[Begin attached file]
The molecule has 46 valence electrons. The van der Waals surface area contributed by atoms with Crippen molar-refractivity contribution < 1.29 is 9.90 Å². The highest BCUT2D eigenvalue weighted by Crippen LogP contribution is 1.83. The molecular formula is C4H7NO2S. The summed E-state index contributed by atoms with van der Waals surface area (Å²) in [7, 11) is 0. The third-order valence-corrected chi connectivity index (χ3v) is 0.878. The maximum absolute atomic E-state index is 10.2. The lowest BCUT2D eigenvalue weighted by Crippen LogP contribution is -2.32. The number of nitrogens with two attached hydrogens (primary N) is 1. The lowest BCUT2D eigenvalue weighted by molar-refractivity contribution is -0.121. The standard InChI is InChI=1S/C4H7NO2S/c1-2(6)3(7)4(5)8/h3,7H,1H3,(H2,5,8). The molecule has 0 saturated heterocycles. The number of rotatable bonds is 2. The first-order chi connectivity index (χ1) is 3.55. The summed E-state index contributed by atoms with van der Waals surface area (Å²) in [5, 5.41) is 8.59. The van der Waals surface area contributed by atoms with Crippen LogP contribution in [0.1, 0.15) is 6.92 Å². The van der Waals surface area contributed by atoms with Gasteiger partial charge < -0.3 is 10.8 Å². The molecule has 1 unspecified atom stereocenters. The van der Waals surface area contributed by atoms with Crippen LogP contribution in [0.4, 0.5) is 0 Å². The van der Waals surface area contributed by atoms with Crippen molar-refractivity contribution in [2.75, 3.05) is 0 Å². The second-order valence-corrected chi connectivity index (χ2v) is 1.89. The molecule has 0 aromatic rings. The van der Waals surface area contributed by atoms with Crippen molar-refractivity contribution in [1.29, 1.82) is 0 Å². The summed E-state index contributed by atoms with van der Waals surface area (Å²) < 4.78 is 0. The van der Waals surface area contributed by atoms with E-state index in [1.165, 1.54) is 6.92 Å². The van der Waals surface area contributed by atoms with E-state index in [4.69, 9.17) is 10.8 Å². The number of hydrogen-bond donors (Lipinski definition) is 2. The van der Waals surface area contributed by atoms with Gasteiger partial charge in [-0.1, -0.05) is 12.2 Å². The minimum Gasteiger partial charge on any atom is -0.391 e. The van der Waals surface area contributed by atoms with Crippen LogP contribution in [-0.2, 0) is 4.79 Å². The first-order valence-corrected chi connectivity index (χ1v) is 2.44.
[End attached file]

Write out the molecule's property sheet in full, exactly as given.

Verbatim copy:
The molecule has 46 valence electrons. The van der Waals surface area contributed by atoms with Crippen molar-refractivity contribution < 1.29 is 9.90 Å². The highest BCUT2D eigenvalue weighted by Crippen LogP contribution is 1.83. The molecular formula is C4H7NO2S. The summed E-state index contributed by atoms with van der Waals surface area (Å²) in [7, 11) is 0. The third-order valence-corrected chi connectivity index (χ3v) is 0.878. The maximum absolute atomic E-state index is 10.2. The lowest BCUT2D eigenvalue weighted by Crippen LogP contribution is -2.32. The number of nitrogens with two attached hydrogens (primary N) is 1. The lowest BCUT2D eigenvalue weighted by molar-refractivity contribution is -0.121. The standard InChI is InChI=1S/C4H7NO2S/c1-2(6)3(7)4(5)8/h3,7H,1H3,(H2,5,8). The molecule has 0 saturated heterocycles. The number of rotatable bonds is 2. The first-order chi connectivity index (χ1) is 3.55. The summed E-state index contributed by atoms with van der Waals surface area (Å²) in [5, 5.41) is 8.59. The van der Waals surface area contributed by atoms with Crippen LogP contribution in [0.1, 0.15) is 6.92 Å². The van der Waals surface area contributed by atoms with Gasteiger partial charge < -0.3 is 10.8 Å². The molecule has 1 unspecified atom stereocenters. The van der Waals surface area contributed by atoms with Crippen LogP contribution in [0.4, 0.5) is 0 Å². The van der Waals surface area contributed by atoms with Crippen molar-refractivity contribution in [2.75, 3.05) is 0 Å². The second-order valence-corrected chi connectivity index (χ2v) is 1.89. The molecule has 0 aromatic rings. The van der Waals surface area contributed by atoms with Crippen molar-refractivity contribution in [1.29, 1.82) is 0 Å². The summed E-state index contributed by atoms with van der Waals surface area (Å²) < 4.78 is 0. The van der Waals surface area contributed by atoms with E-state index in [1.165, 1.54) is 6.92 Å². The van der Waals surface area contributed by atoms with E-state index in [4.69, 9.17) is 10.8 Å². The number of hydrogen-bond donors (Lipinski definition) is 2. The van der Waals surface area contributed by atoms with Gasteiger partial charge in [-0.1, -0.05) is 12.2 Å². The minimum Gasteiger partial charge on any atom is -0.391 e. The van der Waals surface area contributed by atoms with Crippen LogP contribution in [-0.2, 0) is 4.79 Å². The first-order valence-corrected chi connectivity index (χ1v) is 2.44.